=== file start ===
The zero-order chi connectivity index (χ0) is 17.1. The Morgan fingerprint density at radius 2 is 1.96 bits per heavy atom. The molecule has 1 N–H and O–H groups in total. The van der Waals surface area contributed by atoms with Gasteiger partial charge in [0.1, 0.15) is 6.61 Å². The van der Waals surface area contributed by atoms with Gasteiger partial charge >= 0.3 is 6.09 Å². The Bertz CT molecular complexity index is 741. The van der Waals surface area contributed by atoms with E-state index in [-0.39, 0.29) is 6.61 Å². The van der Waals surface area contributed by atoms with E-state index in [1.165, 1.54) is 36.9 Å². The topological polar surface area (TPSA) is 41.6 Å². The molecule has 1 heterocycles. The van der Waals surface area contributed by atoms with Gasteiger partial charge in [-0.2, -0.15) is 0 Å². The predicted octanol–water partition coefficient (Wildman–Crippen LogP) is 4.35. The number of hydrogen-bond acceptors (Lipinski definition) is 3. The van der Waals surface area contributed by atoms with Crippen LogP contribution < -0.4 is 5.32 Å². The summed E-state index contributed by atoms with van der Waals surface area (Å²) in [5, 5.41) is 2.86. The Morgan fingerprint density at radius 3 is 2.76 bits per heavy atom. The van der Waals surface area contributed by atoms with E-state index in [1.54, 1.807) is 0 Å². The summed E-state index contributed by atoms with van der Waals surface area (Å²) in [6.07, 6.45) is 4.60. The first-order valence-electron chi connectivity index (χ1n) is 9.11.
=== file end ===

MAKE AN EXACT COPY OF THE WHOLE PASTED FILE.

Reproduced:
The zero-order chi connectivity index (χ0) is 17.1. The Morgan fingerprint density at radius 2 is 1.96 bits per heavy atom. The molecule has 1 N–H and O–H groups in total. The van der Waals surface area contributed by atoms with Gasteiger partial charge in [0.1, 0.15) is 6.61 Å². The van der Waals surface area contributed by atoms with Gasteiger partial charge >= 0.3 is 6.09 Å². The Bertz CT molecular complexity index is 741. The van der Waals surface area contributed by atoms with E-state index in [-0.39, 0.29) is 6.61 Å². The van der Waals surface area contributed by atoms with E-state index in [1.165, 1.54) is 36.9 Å². The topological polar surface area (TPSA) is 41.6 Å². The molecule has 1 heterocycles. The van der Waals surface area contributed by atoms with Gasteiger partial charge in [-0.2, -0.15) is 0 Å². The predicted octanol–water partition coefficient (Wildman–Crippen LogP) is 4.35. The number of hydrogen-bond acceptors (Lipinski definition) is 3. The van der Waals surface area contributed by atoms with Crippen LogP contribution < -0.4 is 5.32 Å². The summed E-state index contributed by atoms with van der Waals surface area (Å²) in [5, 5.41) is 2.86. The Morgan fingerprint density at radius 3 is 2.76 bits per heavy atom. The van der Waals surface area contributed by atoms with E-state index in [1.54, 1.807) is 0 Å². The summed E-state index contributed by atoms with van der Waals surface area (Å²) in [6.07, 6.45) is 4.60. The first-order valence-electron chi connectivity index (χ1n) is 9.11.